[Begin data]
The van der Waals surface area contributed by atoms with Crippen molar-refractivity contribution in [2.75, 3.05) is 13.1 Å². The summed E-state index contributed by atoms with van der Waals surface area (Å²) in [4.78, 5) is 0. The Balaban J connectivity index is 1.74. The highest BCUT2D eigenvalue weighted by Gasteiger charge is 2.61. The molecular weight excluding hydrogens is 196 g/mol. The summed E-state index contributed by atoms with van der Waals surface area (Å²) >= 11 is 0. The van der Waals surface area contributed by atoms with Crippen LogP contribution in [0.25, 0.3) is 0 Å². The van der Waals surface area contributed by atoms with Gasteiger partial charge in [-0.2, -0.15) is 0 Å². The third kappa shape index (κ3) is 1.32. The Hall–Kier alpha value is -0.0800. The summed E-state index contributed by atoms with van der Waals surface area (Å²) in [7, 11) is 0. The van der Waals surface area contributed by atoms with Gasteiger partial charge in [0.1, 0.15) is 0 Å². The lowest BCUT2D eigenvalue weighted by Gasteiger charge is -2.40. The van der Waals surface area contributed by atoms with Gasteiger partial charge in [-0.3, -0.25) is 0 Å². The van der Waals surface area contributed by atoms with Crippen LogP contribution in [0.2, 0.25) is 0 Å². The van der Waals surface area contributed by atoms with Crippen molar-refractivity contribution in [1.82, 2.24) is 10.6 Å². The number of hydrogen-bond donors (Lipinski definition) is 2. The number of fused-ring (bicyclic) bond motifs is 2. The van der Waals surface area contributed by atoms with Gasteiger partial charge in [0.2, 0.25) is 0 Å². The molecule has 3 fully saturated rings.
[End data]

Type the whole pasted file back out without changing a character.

The van der Waals surface area contributed by atoms with Crippen molar-refractivity contribution in [2.75, 3.05) is 13.1 Å². The summed E-state index contributed by atoms with van der Waals surface area (Å²) in [4.78, 5) is 0. The Balaban J connectivity index is 1.74. The highest BCUT2D eigenvalue weighted by Gasteiger charge is 2.61. The molecular weight excluding hydrogens is 196 g/mol. The summed E-state index contributed by atoms with van der Waals surface area (Å²) >= 11 is 0. The van der Waals surface area contributed by atoms with Crippen LogP contribution in [0.25, 0.3) is 0 Å². The van der Waals surface area contributed by atoms with Gasteiger partial charge in [-0.2, -0.15) is 0 Å². The third kappa shape index (κ3) is 1.32. The Hall–Kier alpha value is -0.0800. The summed E-state index contributed by atoms with van der Waals surface area (Å²) in [7, 11) is 0. The van der Waals surface area contributed by atoms with Gasteiger partial charge in [0.1, 0.15) is 0 Å². The lowest BCUT2D eigenvalue weighted by Gasteiger charge is -2.40. The van der Waals surface area contributed by atoms with Gasteiger partial charge in [-0.3, -0.25) is 0 Å². The van der Waals surface area contributed by atoms with Crippen LogP contribution in [0.2, 0.25) is 0 Å². The van der Waals surface area contributed by atoms with Crippen molar-refractivity contribution in [1.82, 2.24) is 10.6 Å². The number of hydrogen-bond donors (Lipinski definition) is 2. The number of fused-ring (bicyclic) bond motifs is 2. The van der Waals surface area contributed by atoms with Gasteiger partial charge in [0.2, 0.25) is 0 Å². The molecule has 3 fully saturated rings.